There is another aspect of the CHST that demonstrates our commitment to fairness and to positive partnership with the provinces. In response to the provinces' request for flexibility we restructured the previous system with its separate targeted components into a single Canada health and social transfer. This addressed the longstanding provincial concern that the inflexible conditions associated with the previous transfer systems did not allow them to meet specific regional needs and opportunities. We instituted the CHST to deliver greater flexibility while still firmly upholding the principles of the Canada Health Act.
Mr. Speaker, you do not bring down a $42 billion deficit by nibbling at the margins. This government tried to be as fair as possible and that meant hitting ourselves harder than we cut anyone else. Let us look at the facts. And as I said earlier, the opposition parties will soon get up to talk about how we have not cut any spending.
In 1996-97 total provincial entitlements including the CHST and equalization amounted to $35.7 billion. That was a drop of $1.7 billion or 4.5% since 1993-94. I had better repeat that just so we are very clear. The facts are that in 1996-97 total provincial entitlements including the CHST and equalization amounted to $35.7 billion. That was a drop of $1.7 billion or 4.5% since 1993-94.
In contrast, our own program spending declined $6.9 billion over the same period. That is 12.5%, more than double the transfer ratio. Some provinces and some in this House may try to give a different set of numbers. That is because they refuse to recognize that tax points are an important component of the total provincial entitlement.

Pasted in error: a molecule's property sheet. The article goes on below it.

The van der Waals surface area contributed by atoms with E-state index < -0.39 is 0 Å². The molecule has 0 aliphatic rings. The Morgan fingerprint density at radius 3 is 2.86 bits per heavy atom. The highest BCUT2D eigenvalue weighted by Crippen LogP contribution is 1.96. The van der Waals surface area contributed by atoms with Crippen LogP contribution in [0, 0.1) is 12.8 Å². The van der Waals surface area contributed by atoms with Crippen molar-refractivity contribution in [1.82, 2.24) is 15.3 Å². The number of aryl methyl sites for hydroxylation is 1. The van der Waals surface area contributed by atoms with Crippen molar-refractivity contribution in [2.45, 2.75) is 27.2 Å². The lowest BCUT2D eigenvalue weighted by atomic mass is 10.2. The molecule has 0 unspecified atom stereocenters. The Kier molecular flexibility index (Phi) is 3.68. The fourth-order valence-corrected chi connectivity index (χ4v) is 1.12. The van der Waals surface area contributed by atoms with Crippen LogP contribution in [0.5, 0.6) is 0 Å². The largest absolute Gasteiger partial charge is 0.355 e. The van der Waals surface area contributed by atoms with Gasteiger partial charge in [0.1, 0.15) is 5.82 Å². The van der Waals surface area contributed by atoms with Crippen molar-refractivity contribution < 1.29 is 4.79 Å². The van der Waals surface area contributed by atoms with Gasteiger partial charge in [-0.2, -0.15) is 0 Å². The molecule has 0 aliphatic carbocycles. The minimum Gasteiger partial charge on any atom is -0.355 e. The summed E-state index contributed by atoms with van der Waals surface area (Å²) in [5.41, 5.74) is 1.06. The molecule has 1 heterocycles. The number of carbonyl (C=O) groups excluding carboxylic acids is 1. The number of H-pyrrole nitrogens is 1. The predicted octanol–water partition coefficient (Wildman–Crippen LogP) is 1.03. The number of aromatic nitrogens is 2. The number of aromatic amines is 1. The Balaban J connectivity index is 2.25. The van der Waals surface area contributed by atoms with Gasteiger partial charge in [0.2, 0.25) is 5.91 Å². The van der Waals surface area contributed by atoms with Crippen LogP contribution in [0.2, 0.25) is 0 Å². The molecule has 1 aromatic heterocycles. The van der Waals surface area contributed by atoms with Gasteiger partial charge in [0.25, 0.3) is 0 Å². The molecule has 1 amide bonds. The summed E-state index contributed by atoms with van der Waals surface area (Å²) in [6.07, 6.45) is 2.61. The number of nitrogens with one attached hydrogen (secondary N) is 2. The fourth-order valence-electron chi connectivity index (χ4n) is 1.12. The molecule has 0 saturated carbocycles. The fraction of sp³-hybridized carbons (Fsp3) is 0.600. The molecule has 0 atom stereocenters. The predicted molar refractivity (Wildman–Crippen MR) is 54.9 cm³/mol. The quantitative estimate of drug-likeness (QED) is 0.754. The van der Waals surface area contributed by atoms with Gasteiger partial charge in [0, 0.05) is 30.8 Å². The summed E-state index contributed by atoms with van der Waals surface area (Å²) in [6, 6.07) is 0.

These tax points have been provided to the provinces over the years. They mean real money in their hands and a real loss of money to the federal government. In fact this year alone the value of tax points we have ceded to the provinces is nearly $13 billion. That is why the total support to the provinces under CHST today exceeds $25 billion.
An interesting point which needs to be made over and over again is that the value of these tax points will grow as the economy strengthens. That is why the total value of the CHST to provinces is slated to increase 2.5% annually on average. This means that the CHST is projected to reach more than $28 billion by 2002-03.
There are two final points I want to offer concerning the enrichment of the CHST under this legislation.